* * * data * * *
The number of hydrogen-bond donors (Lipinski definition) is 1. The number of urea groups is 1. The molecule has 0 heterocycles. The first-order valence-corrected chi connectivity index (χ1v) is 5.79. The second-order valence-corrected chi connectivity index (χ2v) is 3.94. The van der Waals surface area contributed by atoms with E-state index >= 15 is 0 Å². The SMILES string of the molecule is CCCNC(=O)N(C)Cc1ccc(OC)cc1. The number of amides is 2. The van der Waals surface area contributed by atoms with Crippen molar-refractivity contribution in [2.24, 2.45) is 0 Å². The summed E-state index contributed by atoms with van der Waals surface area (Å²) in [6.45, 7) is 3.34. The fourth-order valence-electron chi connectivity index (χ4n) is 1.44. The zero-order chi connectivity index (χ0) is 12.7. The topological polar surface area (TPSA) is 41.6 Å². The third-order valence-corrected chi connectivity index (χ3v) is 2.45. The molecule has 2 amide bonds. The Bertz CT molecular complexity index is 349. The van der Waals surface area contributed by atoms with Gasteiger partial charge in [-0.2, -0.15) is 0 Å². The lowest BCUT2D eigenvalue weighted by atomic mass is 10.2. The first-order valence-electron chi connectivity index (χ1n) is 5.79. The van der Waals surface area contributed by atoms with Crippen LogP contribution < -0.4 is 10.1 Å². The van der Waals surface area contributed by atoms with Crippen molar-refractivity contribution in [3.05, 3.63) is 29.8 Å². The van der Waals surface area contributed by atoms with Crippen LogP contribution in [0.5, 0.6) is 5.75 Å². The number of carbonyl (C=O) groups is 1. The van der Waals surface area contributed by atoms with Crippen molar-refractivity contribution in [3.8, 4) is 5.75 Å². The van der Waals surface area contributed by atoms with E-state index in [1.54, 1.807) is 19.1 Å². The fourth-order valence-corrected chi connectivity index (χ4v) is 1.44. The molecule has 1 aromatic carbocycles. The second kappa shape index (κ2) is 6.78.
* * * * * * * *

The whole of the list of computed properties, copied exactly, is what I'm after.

The number of hydrogen-bond donors (Lipinski definition) is 1. The number of urea groups is 1. The molecule has 0 heterocycles. The first-order valence-corrected chi connectivity index (χ1v) is 5.79. The second-order valence-corrected chi connectivity index (χ2v) is 3.94. The van der Waals surface area contributed by atoms with E-state index >= 15 is 0 Å². The SMILES string of the molecule is CCCNC(=O)N(C)Cc1ccc(OC)cc1. The number of amides is 2. The van der Waals surface area contributed by atoms with Crippen molar-refractivity contribution in [2.24, 2.45) is 0 Å². The summed E-state index contributed by atoms with van der Waals surface area (Å²) in [6.45, 7) is 3.34. The fourth-order valence-electron chi connectivity index (χ4n) is 1.44. The zero-order chi connectivity index (χ0) is 12.7. The topological polar surface area (TPSA) is 41.6 Å². The third-order valence-corrected chi connectivity index (χ3v) is 2.45. The molecule has 2 amide bonds. The Bertz CT molecular complexity index is 349. The van der Waals surface area contributed by atoms with Gasteiger partial charge in [-0.2, -0.15) is 0 Å². The lowest BCUT2D eigenvalue weighted by atomic mass is 10.2. The first-order valence-electron chi connectivity index (χ1n) is 5.79. The van der Waals surface area contributed by atoms with Crippen LogP contribution < -0.4 is 10.1 Å². The van der Waals surface area contributed by atoms with Crippen molar-refractivity contribution in [3.05, 3.63) is 29.8 Å². The van der Waals surface area contributed by atoms with Crippen LogP contribution in [0.5, 0.6) is 5.75 Å². The number of carbonyl (C=O) groups is 1. The van der Waals surface area contributed by atoms with Crippen molar-refractivity contribution in [3.8, 4) is 5.75 Å². The van der Waals surface area contributed by atoms with E-state index in [1.54, 1.807) is 19.1 Å². The fourth-order valence-corrected chi connectivity index (χ4v) is 1.44. The molecule has 1 aromatic carbocycles. The second kappa shape index (κ2) is 6.78.